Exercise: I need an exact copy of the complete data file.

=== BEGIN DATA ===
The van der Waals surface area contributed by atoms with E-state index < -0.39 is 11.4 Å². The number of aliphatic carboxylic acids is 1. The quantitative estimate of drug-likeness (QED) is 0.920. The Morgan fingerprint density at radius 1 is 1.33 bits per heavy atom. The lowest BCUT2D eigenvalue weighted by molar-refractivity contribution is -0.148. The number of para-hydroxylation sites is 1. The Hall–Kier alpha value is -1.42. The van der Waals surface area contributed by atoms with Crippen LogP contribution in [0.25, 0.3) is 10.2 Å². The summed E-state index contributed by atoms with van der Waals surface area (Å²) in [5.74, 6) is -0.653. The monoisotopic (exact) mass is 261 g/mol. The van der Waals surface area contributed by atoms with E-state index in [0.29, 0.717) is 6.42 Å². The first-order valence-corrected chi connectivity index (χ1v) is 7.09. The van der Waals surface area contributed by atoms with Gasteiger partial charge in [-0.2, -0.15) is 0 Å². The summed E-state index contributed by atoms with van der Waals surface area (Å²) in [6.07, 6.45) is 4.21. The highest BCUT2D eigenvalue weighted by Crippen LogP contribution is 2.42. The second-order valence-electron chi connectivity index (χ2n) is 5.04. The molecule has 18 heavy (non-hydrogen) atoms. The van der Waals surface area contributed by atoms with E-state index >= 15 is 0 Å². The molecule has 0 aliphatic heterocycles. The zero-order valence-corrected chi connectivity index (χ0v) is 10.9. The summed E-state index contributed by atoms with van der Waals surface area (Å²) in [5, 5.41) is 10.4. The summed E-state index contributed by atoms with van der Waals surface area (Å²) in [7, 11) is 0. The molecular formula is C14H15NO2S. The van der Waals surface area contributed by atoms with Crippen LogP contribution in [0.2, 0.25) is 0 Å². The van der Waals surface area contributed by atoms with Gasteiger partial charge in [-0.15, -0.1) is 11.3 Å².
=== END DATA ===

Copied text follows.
The van der Waals surface area contributed by atoms with E-state index < -0.39 is 11.4 Å². The number of aliphatic carboxylic acids is 1. The quantitative estimate of drug-likeness (QED) is 0.920. The Morgan fingerprint density at radius 1 is 1.33 bits per heavy atom. The lowest BCUT2D eigenvalue weighted by molar-refractivity contribution is -0.148. The number of para-hydroxylation sites is 1. The Hall–Kier alpha value is -1.42. The van der Waals surface area contributed by atoms with Crippen LogP contribution in [0.25, 0.3) is 10.2 Å². The summed E-state index contributed by atoms with van der Waals surface area (Å²) in [5.74, 6) is -0.653. The monoisotopic (exact) mass is 261 g/mol. The van der Waals surface area contributed by atoms with E-state index in [0.29, 0.717) is 6.42 Å². The first-order valence-corrected chi connectivity index (χ1v) is 7.09. The van der Waals surface area contributed by atoms with Gasteiger partial charge in [-0.2, -0.15) is 0 Å². The summed E-state index contributed by atoms with van der Waals surface area (Å²) in [6.07, 6.45) is 4.21. The highest BCUT2D eigenvalue weighted by Crippen LogP contribution is 2.42. The second-order valence-electron chi connectivity index (χ2n) is 5.04. The molecule has 18 heavy (non-hydrogen) atoms. The van der Waals surface area contributed by atoms with E-state index >= 15 is 0 Å². The molecule has 0 aliphatic heterocycles. The zero-order valence-corrected chi connectivity index (χ0v) is 10.9. The summed E-state index contributed by atoms with van der Waals surface area (Å²) in [5, 5.41) is 10.4. The summed E-state index contributed by atoms with van der Waals surface area (Å²) in [7, 11) is 0. The molecular formula is C14H15NO2S. The van der Waals surface area contributed by atoms with Crippen LogP contribution in [0.2, 0.25) is 0 Å². The van der Waals surface area contributed by atoms with Gasteiger partial charge in [-0.15, -0.1) is 11.3 Å².